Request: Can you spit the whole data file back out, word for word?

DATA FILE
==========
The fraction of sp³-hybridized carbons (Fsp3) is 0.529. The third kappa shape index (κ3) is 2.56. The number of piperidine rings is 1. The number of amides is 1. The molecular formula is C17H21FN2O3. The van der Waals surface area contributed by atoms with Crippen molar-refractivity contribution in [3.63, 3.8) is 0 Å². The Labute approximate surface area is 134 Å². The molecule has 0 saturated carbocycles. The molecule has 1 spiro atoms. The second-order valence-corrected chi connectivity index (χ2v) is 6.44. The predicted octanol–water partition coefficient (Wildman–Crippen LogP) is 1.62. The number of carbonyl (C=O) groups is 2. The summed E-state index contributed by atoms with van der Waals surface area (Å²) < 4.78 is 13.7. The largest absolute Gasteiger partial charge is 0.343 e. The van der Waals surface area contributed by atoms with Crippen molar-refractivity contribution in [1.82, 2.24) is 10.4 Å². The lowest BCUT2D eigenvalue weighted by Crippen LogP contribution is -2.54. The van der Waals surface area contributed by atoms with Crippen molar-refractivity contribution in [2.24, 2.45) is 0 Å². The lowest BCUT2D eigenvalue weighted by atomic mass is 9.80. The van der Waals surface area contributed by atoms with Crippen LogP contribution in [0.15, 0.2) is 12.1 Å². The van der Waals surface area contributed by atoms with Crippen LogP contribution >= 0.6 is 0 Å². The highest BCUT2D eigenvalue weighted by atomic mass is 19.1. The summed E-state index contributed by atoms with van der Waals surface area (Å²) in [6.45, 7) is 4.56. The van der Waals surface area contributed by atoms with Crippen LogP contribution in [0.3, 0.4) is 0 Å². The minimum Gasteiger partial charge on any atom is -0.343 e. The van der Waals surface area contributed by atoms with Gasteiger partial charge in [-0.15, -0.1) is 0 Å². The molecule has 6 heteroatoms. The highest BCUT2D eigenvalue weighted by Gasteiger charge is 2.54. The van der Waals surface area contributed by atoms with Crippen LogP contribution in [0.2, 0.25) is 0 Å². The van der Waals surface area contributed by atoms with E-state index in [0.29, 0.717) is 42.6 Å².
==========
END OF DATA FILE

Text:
The fraction of sp³-hybridized carbons (Fsp3) is 0.529. The third kappa shape index (κ3) is 2.56. The number of piperidine rings is 1. The number of amides is 1. The molecular formula is C17H21FN2O3. The van der Waals surface area contributed by atoms with Crippen molar-refractivity contribution in [3.63, 3.8) is 0 Å². The Labute approximate surface area is 134 Å². The molecule has 0 saturated carbocycles. The molecule has 1 spiro atoms. The second-order valence-corrected chi connectivity index (χ2v) is 6.44. The predicted octanol–water partition coefficient (Wildman–Crippen LogP) is 1.62. The number of carbonyl (C=O) groups is 2. The summed E-state index contributed by atoms with van der Waals surface area (Å²) < 4.78 is 13.7. The largest absolute Gasteiger partial charge is 0.343 e. The van der Waals surface area contributed by atoms with Crippen molar-refractivity contribution in [1.82, 2.24) is 10.4 Å². The lowest BCUT2D eigenvalue weighted by Crippen LogP contribution is -2.54. The van der Waals surface area contributed by atoms with Crippen molar-refractivity contribution in [2.24, 2.45) is 0 Å². The lowest BCUT2D eigenvalue weighted by atomic mass is 9.80. The van der Waals surface area contributed by atoms with Crippen LogP contribution in [0.15, 0.2) is 12.1 Å². The van der Waals surface area contributed by atoms with Crippen LogP contribution >= 0.6 is 0 Å². The highest BCUT2D eigenvalue weighted by atomic mass is 19.1. The summed E-state index contributed by atoms with van der Waals surface area (Å²) in [6.45, 7) is 4.56. The van der Waals surface area contributed by atoms with Crippen LogP contribution in [0.3, 0.4) is 0 Å². The minimum Gasteiger partial charge on any atom is -0.343 e. The van der Waals surface area contributed by atoms with Gasteiger partial charge in [-0.15, -0.1) is 0 Å². The molecule has 6 heteroatoms. The highest BCUT2D eigenvalue weighted by Gasteiger charge is 2.54. The van der Waals surface area contributed by atoms with Crippen LogP contribution in [0.2, 0.25) is 0 Å². The van der Waals surface area contributed by atoms with E-state index in [0.29, 0.717) is 42.6 Å².